Recently, a catalogue of a big online selling company, attracted my attention to an item ‘Tote bags’ (Ladies hand-bags) while checking my Inbox. It surprised me and enkindled my memory of ‘Totte’ in Tulu and Kannada languages. It provoked me to explore these words and their origin. Here it goes!
In English (both British & American), ‘tote’ (pronounced as ‘toht or taut’) means :(1) to carry as on one’s back or in one’s arms (e.g.: to tote a bundle), (2) to carry on one’s person (e.g: to tote a gun) and (3) to transport or convey as on a vehicle or boat. As a Noun, it also means: ‘an act of toting and something toted. So, ’tote’ denotes carrying, bearing and carting.
‘Tote’ is also a shortened form of ‘a totalizator’. It is recorded since 1890-95 (Source: Dictinary.com, based on ‘Random House Dictionary’).
Online Etymology Dictionary (© 210 Douglas Harper) gives the original history for ‘tote’ as below:
“ …. ‘to carry’, 1670s, of unknown origin, originally attested in Virginia, but OED discounts the popular theory of its origin in a W. African language (cf. Kikongo tota ‘pick up’, Kimbundu tuta ‘carry, load’, related to Swahili ‘tuta’ pile up, carry’). Related: Toted – toting. Tote bag is first recorded in 1900.”
The word ‘toTTe’ ( t pronounced as ‘third’ and T as in English word 'tata ' and 'e' as in 'eddy') is vogue in both Tulu and Kannada. We find its variations in other Dravidian languages and also African languages, as explained in starting paras. Originally, it is a basket or bag made of coconut leaves, mundevu (Pandanus utilis) and other broad ribbon- like leaves of some trees and shrubs.
I reflectively remember the days holding a ‘totte’ of coconut leaves, when I followed my father or eldest brother to Kandevu, holding a ‘totte’, during community fishing in the tributary of River Nandini (Pavanje River) – in May months (Read our Post-292: Fishing Ritual at Kandevu).
Let us study the word and its variants in Tulu & Kannada and other Dravidian languages.
Tulu & Kannada:
Basket made of coconut leaves or bag of paper. On evolution, it is made of plastic as small containers for liquids, such as milk, curd, butter-milk, country liquor (ಸಾರಾಯಿ Saraayi) or any small solid things.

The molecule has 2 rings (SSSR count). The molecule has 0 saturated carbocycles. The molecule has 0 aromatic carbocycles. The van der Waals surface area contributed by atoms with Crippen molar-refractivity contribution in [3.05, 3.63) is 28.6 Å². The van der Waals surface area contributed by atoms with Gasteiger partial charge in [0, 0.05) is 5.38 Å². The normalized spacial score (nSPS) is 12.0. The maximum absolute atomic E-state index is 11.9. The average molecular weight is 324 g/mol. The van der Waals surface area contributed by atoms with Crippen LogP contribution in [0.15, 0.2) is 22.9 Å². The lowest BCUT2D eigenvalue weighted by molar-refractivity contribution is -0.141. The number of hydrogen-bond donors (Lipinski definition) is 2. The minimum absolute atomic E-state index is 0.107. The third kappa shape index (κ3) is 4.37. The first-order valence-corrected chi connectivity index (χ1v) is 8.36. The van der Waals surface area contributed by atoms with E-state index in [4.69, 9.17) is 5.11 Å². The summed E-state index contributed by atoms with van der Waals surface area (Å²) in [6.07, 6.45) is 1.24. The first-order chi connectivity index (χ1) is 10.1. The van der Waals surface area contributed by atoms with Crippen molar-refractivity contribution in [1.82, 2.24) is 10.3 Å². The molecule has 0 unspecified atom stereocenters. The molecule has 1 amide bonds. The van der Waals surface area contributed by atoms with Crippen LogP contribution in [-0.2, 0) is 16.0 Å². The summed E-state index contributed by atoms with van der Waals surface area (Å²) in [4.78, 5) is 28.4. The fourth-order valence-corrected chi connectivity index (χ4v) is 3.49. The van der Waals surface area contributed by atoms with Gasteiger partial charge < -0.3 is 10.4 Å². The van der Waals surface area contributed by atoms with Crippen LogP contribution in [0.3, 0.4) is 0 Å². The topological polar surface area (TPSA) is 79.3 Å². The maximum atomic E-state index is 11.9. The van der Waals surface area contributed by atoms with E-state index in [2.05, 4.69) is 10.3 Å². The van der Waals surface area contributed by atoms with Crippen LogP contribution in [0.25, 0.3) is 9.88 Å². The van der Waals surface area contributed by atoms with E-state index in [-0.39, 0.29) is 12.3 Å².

‘Nesara Totte’ (ನೇಸರ ತೊಟ್ಟೆ) means a ‘Solar cell’.
Tulu ‘totte’ = tatti, i.e. beehive, honeycomb or bee’s empty cell, Kannada: Jenu totte (= beehive),
Tottu = Nipple of a breast (both in Tulu and Kannada) or joint of flowers and fruits in tree branches.
Tulu ‘totte’ also means: ‘empty’. It is empty before filling.
‘ನಿನನು ನಂಬುನ್ಡ ಬಂಜಿಗ್ ತೊಟ್ಟೆನೆ’ (Ninanu nambunda banjig tottene). Meaning: “If we believe in you, our stomach will be empty.” Derived meaning is: “We will be losers.” It is a statement of lack of faith or confidence on the ability of a companion.
Kannada ‘Totti” = Water tank.
Tamil: Totaiyal = honeycomb.
Telugu: Tettiya = honeycomb.
(Refer ‘Tulu Lexicon’ and ‘Dravidian Etymological Dictionary, page 307, Entry: 3489 & 3490)’
Totte to Tote?
The origin of ‘tote’ is uncertain as we gather from the information given above. What is the origin then? We firmly believe that it is a Dravidian word. We can trace it to the ancient maritime (traditional) trade with South Indian coasts by the Arab World and European countries. So, the word ‘totte’ has travelled to West Asia and other Continental countries through trade route and is shaped to ‘tote’ with the meanings in present-day English language.
Totte-making from traditional and unharmful items (say, leaves, rattan, cloth or paper) has evolved and now almost all the carry-bags are made of plastics and aluminum foils. Though it looks innoxious or innocuous, it has deleterious effects on environment and human health. We can add diapers also to ‘Totte’ category. Burning of plastic carry bags and diapers emits obnoxious gases and irritating smell, thus polluting the air and the earth and harming human health. Measures are taken by almost all countries to get rid of the menace of plastic ‘tottes’ or carry bags but they are not effective.
We lay emphasis on influence of Dravidian languages, especially Tulu and Kannada, on the origin of word ‘Tote’ in English. Linguists may make a note of it.
Garbage of plastic bags are spread on roads, rivers, trees, mountains and pilgrimage places. Let us resolve not to use plastic carry bags indiscriminately.
- Hosabettu Vishwanath, Pune